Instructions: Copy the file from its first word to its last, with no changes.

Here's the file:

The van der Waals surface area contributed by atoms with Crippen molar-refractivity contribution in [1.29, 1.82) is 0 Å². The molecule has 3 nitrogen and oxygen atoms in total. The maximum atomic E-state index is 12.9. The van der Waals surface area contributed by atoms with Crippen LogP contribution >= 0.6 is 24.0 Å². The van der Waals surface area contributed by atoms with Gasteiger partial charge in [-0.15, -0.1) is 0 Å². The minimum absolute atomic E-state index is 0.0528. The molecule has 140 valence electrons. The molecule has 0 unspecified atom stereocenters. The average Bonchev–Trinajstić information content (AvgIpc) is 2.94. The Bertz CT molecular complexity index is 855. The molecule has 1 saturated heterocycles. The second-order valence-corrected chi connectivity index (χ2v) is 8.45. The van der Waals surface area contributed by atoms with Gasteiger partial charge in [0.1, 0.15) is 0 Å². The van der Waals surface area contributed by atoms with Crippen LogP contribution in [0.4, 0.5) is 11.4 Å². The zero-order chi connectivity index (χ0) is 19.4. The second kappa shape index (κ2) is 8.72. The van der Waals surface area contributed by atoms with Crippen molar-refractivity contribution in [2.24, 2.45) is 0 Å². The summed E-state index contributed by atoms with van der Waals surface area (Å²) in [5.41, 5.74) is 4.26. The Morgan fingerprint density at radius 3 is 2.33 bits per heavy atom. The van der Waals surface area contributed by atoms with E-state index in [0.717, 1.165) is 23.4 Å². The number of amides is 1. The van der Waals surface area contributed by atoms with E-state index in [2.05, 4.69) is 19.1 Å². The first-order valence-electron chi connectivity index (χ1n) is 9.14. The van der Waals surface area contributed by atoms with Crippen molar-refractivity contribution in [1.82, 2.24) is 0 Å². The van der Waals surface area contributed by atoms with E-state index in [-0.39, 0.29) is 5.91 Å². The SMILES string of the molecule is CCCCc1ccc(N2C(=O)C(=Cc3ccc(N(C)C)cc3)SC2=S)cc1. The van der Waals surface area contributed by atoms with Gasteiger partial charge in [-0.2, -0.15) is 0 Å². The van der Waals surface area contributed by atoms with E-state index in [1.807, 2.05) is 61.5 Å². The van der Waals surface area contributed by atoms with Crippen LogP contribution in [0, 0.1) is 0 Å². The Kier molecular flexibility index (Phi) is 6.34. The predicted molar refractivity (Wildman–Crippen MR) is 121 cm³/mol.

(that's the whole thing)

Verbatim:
The van der Waals surface area contributed by atoms with Crippen molar-refractivity contribution in [1.29, 1.82) is 0 Å². The molecule has 3 nitrogen and oxygen atoms in total. The maximum atomic E-state index is 12.9. The van der Waals surface area contributed by atoms with Crippen LogP contribution >= 0.6 is 24.0 Å². The van der Waals surface area contributed by atoms with Gasteiger partial charge in [-0.15, -0.1) is 0 Å². The minimum absolute atomic E-state index is 0.0528. The molecule has 140 valence electrons. The molecule has 0 unspecified atom stereocenters. The average Bonchev–Trinajstić information content (AvgIpc) is 2.94. The Bertz CT molecular complexity index is 855. The molecule has 1 saturated heterocycles. The second-order valence-corrected chi connectivity index (χ2v) is 8.45. The van der Waals surface area contributed by atoms with Gasteiger partial charge in [0.1, 0.15) is 0 Å². The van der Waals surface area contributed by atoms with Crippen LogP contribution in [0.4, 0.5) is 11.4 Å². The zero-order chi connectivity index (χ0) is 19.4. The second kappa shape index (κ2) is 8.72. The van der Waals surface area contributed by atoms with Crippen molar-refractivity contribution in [2.24, 2.45) is 0 Å². The summed E-state index contributed by atoms with van der Waals surface area (Å²) in [5.41, 5.74) is 4.26. The Morgan fingerprint density at radius 3 is 2.33 bits per heavy atom. The van der Waals surface area contributed by atoms with E-state index in [0.717, 1.165) is 23.4 Å². The number of amides is 1. The van der Waals surface area contributed by atoms with E-state index in [2.05, 4.69) is 19.1 Å². The first-order valence-electron chi connectivity index (χ1n) is 9.14. The van der Waals surface area contributed by atoms with Crippen molar-refractivity contribution in [1.82, 2.24) is 0 Å². The van der Waals surface area contributed by atoms with E-state index in [-0.39, 0.29) is 5.91 Å². The SMILES string of the molecule is CCCCc1ccc(N2C(=O)C(=Cc3ccc(N(C)C)cc3)SC2=S)cc1. The van der Waals surface area contributed by atoms with Gasteiger partial charge in [-0.2, -0.15) is 0 Å². The van der Waals surface area contributed by atoms with E-state index in [1.807, 2.05) is 61.5 Å². The van der Waals surface area contributed by atoms with Crippen LogP contribution in [0, 0.1) is 0 Å². The Kier molecular flexibility index (Phi) is 6.34. The predicted molar refractivity (Wildman–Crippen MR) is 121 cm³/mol.